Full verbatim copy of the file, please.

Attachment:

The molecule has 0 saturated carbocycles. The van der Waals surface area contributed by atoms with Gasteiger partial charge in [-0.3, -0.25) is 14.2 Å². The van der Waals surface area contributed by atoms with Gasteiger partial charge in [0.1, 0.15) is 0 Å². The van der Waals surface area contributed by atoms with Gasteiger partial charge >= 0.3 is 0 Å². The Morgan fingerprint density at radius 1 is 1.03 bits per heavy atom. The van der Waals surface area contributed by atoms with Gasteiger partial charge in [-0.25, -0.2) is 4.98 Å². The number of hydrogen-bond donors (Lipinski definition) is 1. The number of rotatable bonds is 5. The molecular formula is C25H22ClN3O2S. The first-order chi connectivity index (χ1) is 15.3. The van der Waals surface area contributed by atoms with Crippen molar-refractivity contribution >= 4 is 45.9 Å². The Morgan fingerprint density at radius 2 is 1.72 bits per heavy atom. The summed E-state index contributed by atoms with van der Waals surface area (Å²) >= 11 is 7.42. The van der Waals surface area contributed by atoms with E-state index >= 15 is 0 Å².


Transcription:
The molecule has 0 saturated carbocycles. The van der Waals surface area contributed by atoms with Gasteiger partial charge in [-0.3, -0.25) is 14.2 Å². The van der Waals surface area contributed by atoms with Gasteiger partial charge in [0.1, 0.15) is 0 Å². The van der Waals surface area contributed by atoms with Gasteiger partial charge >= 0.3 is 0 Å². The Morgan fingerprint density at radius 1 is 1.03 bits per heavy atom. The van der Waals surface area contributed by atoms with Gasteiger partial charge in [-0.25, -0.2) is 4.98 Å². The number of hydrogen-bond donors (Lipinski definition) is 1. The number of rotatable bonds is 5. The molecular formula is C25H22ClN3O2S. The first-order chi connectivity index (χ1) is 15.3. The van der Waals surface area contributed by atoms with Crippen molar-refractivity contribution >= 4 is 45.9 Å². The Morgan fingerprint density at radius 2 is 1.72 bits per heavy atom. The summed E-state index contributed by atoms with van der Waals surface area (Å²) >= 11 is 7.42. The van der Waals surface area contributed by atoms with E-state index >= 15 is 0 Å².